Prior to starting this band what was the most memorable show you watched live? Was it a band with any female members?
I’ve never seen a show before. Live metal is prohibited in Iran.
That’s crazy and so sad…so how does your band practice?
At home or in a studio
Wow…what is your goal with your band? Are you using the band as a way to express your feelings?
Our music addresses the unknowns, pain and suffering found all over the world.
Can you currently tell us how things are where you are?
As an Iranian woman and a musician, I am very heartbroken by these painful events, because here we do not have the right to anything, neither the right to cover, the right to sing, nor the right to play without the presence of men.
What is the feeling currently on the streets? Does it feel like the movement is picking up more power daily? Do you think this time, the authorities will finally listen?
Everyone, women, and men are being killed on the streets. Since no authority listens, every single day more and more people are joining the resistance.
In the beginning, the protests were about the law about hijabs, but do you think the goal of the protests has changed now? It seems it’s about overthrowing the authorities now.
The problems here are endless, forced hijab, expensive economy, bad state of universities, my heart is burning as an Iranian woman.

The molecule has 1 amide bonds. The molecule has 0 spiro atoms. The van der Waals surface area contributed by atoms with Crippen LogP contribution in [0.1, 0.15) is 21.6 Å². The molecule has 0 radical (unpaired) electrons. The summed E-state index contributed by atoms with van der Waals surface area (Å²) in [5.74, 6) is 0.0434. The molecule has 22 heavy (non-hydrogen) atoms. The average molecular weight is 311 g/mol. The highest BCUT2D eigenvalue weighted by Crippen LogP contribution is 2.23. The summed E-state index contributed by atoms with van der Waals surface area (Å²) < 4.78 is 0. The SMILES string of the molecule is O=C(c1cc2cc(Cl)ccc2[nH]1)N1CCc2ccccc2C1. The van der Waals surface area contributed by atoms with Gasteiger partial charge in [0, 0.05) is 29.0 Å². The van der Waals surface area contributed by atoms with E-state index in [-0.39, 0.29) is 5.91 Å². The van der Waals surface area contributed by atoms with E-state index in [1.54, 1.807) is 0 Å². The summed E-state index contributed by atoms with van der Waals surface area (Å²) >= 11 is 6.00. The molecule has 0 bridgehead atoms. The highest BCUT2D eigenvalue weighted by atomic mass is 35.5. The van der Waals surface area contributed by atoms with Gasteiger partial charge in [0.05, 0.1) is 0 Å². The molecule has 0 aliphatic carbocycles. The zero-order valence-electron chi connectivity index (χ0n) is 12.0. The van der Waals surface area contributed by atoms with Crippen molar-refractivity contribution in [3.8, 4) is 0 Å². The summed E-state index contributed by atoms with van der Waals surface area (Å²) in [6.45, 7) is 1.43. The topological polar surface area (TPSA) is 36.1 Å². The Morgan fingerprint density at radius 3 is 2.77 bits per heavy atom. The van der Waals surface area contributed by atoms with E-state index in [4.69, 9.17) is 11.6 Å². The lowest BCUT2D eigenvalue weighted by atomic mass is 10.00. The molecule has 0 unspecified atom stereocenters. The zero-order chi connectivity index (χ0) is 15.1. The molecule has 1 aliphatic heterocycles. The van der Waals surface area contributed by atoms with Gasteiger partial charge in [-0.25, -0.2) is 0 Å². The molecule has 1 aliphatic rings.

I feel for all of you…the videos we’ve seen are also intense. As a Muslim man myself I also have no interest in telling a woman what she can or cannot do. Can you tell everyone how and when this particular uprising began?
When Mahsa Amini came to Tehran for travel and she was killed at the hands of the police. Even though she was wearing a hijab they killed her. According to a statement by Mahsa’s father, it was said that when she was arrested on the street and taken to the police van she was beaten. I think she was mistreated at the police station and she has had severe blows to her head.
We want freedom of choice. The freedom to do what we want, play instruments and sing. We need the support of the people of the world.
Why would the police think they could get away with that? This is an issue with the culture of policing in Iran (and in many places) where the police know they won’t be held accountable.
Since the 1979 revolution, they’ve changed almost all laws in the field of law enforcement and judgment. And they’ve been measuring everything with so-called Islamic laws which is written nearly 1400 years ago.
For many idiots outside of Iran, they think that this protest is against Islam. How do you want to answer and explain this to them?
In Iran, people are not looking to change their religion, they are just looking for a normal life away from violence and darkness. We are looking for a regime change. We want peace between freedom and comfort.
I always find it strange that even in Islam Prophet Mohammad showed a lot of respect to women, but what’s going on in Iran and Afghanistan doesn’t reflect any of that respect that he showed. It’s about control in these countries. Your thoughts?
Yes, as you said yourself, Hazrat Muhammad said that women should be respected, and there is nothing to say about the compulsory hijab because respecting a woman’s beliefs and choices are respecting herself.
I see that you’ve already released a solo track (streaming below). What’s it about?
When I first started writing, I was inspired by the pain and suffering in the space. As a female artist, I wanted to make my words heard.
As we wrap up the interview now, is there anything you want to tell the world?
The only thing I can say is the existence of freedom and peace for the whole world, including in Iran. We all wish for a world full of peace and love